My most important race this year
As I said yesterday, I had designs on winning the 30 yr old on a blue independent fabrication road bike in a velodrome category. Today was the day that I had to put it down in the name of ending this hideous disease and raising some money to help the Lance Armstrong Foundation do what they do best. Fight cancer.
Some time at about a quarter past early Jenni yelled some nonsense over to my tent about waking up. I played dead for a bit, but I was already up because on teacher time, there is never such a thing as sleeping in. We were both up and breaking down camp pretty quickly. We saw the parking lot of the velodrome start to fill up quickly with all sorts of dorks plying their goods in the parking lot black market. This is where most of the real deals go down not in the fancy velodrome.
We had all of our stuff packed up and then moved one of the cars down to get a good spot because there was a Wawa run built into the morning. I think she might be obsessed.
After our Wawa trip and quite a few interesting offers on our bikes we were off to schlep too much crap into the velodrome to start our ride. As I said yesterday, we simply brought too much stuff, but instead of just moving from the car to the tent. This time we had to go up and over the velodrome catwalk to get our stuff to our spot. Humping all of the stuff up and over the catwalk should have been included in our mileage since our haul made Hannibal look like a lightweight camper.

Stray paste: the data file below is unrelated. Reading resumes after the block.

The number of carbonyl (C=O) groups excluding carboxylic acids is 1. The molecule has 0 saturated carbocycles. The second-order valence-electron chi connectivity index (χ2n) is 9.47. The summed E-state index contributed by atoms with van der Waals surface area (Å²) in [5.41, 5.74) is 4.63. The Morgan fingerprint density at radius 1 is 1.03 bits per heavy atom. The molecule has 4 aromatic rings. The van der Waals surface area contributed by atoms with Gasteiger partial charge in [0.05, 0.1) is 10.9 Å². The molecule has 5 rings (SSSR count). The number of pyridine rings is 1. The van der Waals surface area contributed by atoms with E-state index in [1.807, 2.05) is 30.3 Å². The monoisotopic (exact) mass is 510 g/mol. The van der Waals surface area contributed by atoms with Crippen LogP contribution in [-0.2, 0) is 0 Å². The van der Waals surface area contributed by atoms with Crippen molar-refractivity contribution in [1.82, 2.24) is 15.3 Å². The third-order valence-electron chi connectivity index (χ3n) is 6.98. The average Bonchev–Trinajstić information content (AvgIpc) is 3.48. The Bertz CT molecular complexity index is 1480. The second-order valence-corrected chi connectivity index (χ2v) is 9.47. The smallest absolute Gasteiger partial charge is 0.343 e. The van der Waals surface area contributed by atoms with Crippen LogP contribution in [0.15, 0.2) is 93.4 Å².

Once everything was set up, I took a lap of the velodrome and picked up a shifter I have been looking for and a brand new Park floor pump. I only spent $25! That was pretty sweet considering Jenni sold a jersey for me while I was away and I got rid of some other parts along the way, which makes for my first financially positive swap ever. My lap of the vendors was cut pretty short when I saw what the wind was delivering in the form of giant storm clouds.
While I was bringing stuff back and forth Jenni went to one of the vendors and picked up an inexpensive cyclocomputer that ended up keeping us entertained for two hours with the hieroglyphic directions that were included until she finally went back to the vendor and he made it work in two seconds. So much for my bike shop experience.
After finally setting up the bikes, supplies and setting everything up…the sky opened up. We took in some of our friends as refuges which made our already cramped tent that much more cramped. I was tempted to just start riding in my civies, but decided that the wet jeans would probably not do well for the nether regions.